The Fullness of Time: The Catholic Tradition of Social Justice
Original Exhibit Summer 2000
In the 1994 encyclical Tertio Millennio Adveniente, which announced the Jubilee Year, John Paul II remarks: "As the Third Millennium of the new era draws near, our thoughts turn spontaneously to the words of the Apostle Paul, 'When the fullness of time had come, God sent forth His Son, born of woman (Gal 4:4).'" This exhibit celebrates the Jubilee Year 2000, by focusing on the expression and practice of Catholic efforts to secure social justice in the world.
John A. Ryan was perhaps the best known Catholic voice on the social and economic order in early twentieth century America. Ryan asserted that employers were morally obliged to provide their employees with a living wage; he also advanced proposals for the legislation of a minimum wage, as well as health and unemployment benefits - suggestions deemed radical at the time but now standard features of American economic life. In addition to his many lectures and articles as a professor of theology and political science, Ryan served as Director of the Social Action Department of the National Catholic Welfare Conference from 1921 until his death in 1945. His pamphlet The Church and a Better Social Order was published in Dublin by the Catholic Truth Society in 1948.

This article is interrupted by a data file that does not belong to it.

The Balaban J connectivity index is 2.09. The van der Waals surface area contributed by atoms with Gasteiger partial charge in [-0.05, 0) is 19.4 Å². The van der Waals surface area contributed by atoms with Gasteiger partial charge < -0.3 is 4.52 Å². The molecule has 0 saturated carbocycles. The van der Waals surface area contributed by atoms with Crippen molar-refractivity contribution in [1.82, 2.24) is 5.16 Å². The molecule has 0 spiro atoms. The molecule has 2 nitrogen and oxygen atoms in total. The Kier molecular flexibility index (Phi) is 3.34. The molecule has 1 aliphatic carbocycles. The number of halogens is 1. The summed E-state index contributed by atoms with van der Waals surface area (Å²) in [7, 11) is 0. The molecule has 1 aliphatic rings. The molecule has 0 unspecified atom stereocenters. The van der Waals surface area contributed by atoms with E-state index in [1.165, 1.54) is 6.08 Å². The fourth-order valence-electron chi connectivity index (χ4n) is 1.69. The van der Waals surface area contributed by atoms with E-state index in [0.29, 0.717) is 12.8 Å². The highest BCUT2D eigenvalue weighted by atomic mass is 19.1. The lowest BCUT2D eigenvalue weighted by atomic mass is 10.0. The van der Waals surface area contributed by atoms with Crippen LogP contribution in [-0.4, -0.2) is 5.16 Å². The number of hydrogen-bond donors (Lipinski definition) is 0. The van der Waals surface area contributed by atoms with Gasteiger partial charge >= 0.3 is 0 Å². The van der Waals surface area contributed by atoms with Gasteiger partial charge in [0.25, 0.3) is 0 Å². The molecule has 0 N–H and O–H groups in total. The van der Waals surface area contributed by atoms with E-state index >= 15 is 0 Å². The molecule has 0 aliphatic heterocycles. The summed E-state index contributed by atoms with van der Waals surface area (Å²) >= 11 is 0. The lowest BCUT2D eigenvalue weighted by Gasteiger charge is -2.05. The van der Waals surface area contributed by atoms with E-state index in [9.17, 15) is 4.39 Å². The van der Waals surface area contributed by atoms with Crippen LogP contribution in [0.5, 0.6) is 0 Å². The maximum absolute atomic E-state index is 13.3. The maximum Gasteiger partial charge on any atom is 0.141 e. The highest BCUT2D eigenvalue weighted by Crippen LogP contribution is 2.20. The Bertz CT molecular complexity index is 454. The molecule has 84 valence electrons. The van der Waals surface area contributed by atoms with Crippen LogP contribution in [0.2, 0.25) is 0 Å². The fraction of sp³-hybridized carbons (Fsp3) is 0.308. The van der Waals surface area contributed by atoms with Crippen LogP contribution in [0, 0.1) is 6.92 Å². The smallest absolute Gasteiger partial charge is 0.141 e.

Thomas Merton was one of the most important voices for peace in post-World War II America. As a monk at the Trappist Abbey of Gethsemani in Kentucky, he tirelessly advocated the cause of peace in a time of war, both in Vietnam and under the shadow of the arms race of the Cold War. To the left is an image of the manuscript Merton wrote when he received the Pax Medal in 1963. He calls for an end to the arms race and for nuclear disarmament, writing that such ideas are found not only in John XXIII's Pacem in Terris, but have their roots in the Church Fathers and in the Gospels. But, Merton laments, the fact that he is receiving this award shows that Christians have not committed themselves to peace.
For Further Study: More information on holdings of the Burns Library is available at the library's website. Researchers may also contact library staff with specific questions.